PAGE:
I found this In Ossett, West Yorkshire, UK and if it's a fossil it's carboniferous in age. At first, I though it looked like an imprint of a pine cone, but I don't think it is any more, but I presume from the age is it some kind of plant fossil... Or is it just a rock?
I have also included a picture of a cast of it, made by blue tack .
Hi again. I've managed to make a much better cast of it (I'll post images tommorow). It looks a bit like my tortoises foot, so could it be either an amphibian foot print or a very early reptile foot print or is it just a strange shaped rock?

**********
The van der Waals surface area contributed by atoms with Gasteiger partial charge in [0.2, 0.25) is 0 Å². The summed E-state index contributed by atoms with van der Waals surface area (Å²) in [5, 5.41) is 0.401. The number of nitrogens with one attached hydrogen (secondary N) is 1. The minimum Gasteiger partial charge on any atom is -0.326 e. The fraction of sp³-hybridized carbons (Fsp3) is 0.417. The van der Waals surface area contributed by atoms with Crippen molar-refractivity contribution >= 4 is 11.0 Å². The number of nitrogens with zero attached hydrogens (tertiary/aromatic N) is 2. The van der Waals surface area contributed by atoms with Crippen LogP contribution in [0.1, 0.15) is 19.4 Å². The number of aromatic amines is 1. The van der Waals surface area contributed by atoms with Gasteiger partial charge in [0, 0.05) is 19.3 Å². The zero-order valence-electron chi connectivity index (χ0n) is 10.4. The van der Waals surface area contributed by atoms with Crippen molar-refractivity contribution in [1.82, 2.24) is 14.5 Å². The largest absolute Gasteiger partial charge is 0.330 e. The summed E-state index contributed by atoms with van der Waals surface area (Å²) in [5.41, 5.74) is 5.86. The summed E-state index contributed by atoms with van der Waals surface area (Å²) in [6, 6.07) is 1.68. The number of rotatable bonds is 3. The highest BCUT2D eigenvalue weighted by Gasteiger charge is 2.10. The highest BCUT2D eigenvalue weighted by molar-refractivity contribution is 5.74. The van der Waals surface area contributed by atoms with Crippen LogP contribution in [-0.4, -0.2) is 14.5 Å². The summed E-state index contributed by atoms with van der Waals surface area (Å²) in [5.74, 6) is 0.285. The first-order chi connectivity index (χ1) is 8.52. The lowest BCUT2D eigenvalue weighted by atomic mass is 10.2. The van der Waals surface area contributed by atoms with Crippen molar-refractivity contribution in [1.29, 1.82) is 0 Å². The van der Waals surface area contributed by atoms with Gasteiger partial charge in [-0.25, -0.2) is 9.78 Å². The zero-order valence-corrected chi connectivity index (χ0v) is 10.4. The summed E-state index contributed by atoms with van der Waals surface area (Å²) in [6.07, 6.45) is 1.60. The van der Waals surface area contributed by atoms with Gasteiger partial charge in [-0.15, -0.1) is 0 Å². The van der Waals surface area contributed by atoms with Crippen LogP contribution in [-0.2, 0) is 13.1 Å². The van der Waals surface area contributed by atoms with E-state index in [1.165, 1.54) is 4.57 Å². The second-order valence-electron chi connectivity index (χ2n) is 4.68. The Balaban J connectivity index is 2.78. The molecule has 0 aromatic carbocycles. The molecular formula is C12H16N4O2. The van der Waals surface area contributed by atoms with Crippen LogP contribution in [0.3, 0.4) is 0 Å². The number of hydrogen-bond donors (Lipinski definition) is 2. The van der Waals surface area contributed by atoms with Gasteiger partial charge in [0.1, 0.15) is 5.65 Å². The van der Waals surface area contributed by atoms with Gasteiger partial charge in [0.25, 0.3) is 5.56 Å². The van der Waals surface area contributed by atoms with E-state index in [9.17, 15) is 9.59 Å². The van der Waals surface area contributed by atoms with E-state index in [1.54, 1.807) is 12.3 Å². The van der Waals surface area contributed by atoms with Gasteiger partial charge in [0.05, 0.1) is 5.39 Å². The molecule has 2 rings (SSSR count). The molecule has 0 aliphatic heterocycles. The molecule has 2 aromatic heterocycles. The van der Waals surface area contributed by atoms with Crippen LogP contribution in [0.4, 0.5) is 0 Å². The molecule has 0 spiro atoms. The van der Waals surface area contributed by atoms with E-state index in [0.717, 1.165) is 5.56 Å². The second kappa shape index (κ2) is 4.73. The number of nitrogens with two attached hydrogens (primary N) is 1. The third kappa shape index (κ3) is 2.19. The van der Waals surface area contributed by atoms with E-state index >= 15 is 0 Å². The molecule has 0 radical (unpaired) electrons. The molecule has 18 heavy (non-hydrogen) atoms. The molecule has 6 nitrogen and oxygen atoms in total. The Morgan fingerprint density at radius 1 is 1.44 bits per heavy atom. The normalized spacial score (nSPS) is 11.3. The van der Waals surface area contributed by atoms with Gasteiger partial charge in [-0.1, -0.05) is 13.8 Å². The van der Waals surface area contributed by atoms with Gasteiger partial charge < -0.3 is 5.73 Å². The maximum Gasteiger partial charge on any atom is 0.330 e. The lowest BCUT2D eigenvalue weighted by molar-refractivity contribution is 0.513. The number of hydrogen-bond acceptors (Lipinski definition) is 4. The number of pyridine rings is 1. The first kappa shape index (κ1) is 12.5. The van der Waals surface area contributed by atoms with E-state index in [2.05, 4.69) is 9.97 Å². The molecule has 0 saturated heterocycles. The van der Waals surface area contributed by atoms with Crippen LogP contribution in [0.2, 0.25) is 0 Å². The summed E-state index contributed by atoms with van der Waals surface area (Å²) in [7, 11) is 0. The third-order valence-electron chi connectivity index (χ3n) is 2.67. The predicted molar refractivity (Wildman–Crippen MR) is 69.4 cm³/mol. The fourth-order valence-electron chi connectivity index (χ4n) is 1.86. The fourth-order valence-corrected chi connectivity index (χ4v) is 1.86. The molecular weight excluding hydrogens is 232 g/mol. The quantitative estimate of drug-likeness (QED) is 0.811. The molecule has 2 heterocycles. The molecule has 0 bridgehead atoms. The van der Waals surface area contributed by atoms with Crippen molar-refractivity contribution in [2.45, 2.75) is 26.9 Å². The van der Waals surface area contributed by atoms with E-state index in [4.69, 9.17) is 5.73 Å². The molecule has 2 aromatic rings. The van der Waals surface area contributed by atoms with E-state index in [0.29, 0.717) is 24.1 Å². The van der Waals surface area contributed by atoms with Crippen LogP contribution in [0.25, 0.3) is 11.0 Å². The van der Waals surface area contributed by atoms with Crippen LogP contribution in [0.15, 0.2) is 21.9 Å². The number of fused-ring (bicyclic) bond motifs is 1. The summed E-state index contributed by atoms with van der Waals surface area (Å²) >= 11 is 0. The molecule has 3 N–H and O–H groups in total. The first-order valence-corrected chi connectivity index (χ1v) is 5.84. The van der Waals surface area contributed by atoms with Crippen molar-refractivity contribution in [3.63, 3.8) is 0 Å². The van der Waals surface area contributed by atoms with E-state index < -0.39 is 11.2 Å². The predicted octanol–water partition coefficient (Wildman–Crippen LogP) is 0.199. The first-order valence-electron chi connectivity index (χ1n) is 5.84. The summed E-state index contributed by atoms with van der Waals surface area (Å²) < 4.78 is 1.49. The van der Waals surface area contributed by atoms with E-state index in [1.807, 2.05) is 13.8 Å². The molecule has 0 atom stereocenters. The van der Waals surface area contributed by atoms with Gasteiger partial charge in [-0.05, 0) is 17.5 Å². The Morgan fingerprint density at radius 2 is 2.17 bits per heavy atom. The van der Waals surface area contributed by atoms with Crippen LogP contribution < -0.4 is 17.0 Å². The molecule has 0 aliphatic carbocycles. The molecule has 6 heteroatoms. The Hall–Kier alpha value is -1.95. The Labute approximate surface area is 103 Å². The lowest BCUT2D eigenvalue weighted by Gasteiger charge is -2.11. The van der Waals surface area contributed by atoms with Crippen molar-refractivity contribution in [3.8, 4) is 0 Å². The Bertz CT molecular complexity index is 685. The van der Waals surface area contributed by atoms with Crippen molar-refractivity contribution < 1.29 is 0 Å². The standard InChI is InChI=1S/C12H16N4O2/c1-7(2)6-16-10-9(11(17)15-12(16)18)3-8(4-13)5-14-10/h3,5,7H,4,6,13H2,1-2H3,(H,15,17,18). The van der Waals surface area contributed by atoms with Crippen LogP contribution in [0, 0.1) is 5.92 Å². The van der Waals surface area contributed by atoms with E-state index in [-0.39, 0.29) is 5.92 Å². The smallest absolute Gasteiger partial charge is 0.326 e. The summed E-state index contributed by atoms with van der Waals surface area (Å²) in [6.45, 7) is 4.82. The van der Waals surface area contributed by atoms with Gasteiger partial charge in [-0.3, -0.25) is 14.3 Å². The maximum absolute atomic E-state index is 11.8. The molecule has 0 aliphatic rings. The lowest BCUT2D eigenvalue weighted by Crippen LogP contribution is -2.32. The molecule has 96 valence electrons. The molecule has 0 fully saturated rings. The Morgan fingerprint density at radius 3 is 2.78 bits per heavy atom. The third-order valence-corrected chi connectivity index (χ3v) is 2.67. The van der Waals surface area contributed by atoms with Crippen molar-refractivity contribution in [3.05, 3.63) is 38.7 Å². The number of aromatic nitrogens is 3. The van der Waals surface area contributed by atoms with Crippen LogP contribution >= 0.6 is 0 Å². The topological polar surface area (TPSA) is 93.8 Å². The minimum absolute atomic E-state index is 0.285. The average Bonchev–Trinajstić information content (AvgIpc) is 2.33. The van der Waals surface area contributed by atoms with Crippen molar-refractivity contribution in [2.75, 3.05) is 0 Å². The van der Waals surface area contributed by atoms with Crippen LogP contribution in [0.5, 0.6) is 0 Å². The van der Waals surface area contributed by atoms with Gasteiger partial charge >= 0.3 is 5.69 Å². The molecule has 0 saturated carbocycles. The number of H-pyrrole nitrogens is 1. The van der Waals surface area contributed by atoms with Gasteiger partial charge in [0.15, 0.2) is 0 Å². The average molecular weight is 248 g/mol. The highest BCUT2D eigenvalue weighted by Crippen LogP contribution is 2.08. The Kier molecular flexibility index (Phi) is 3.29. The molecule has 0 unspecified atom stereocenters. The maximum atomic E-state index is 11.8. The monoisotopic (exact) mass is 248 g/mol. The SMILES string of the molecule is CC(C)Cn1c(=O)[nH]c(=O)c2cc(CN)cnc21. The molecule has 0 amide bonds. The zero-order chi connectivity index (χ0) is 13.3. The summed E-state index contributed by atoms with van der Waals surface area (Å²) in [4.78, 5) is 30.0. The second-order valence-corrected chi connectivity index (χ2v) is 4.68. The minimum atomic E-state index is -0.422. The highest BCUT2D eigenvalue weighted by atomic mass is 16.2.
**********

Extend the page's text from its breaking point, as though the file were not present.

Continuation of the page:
I think this is an ironstone concretion, of the type called a septarian nodule.
It looks unusual because weathering has removed some of the constituents, leaving what the veins standing proud.
Do a Google search on 'septarian nodule' and you'll find many examples, some of which are rather nice!
As promised a couple of images of a septarian nodule containing a Phylloceras sp ammonite.
The Lower Jurassic - Upper Lias ammonite is 10in across and would have been a fantastic specimen, but I have it in my collection because I think it is a good representative fossil in a septarian nodule were you can see the quarts crystals that have helped to fracture the nodule.
Found on the Holderness coast.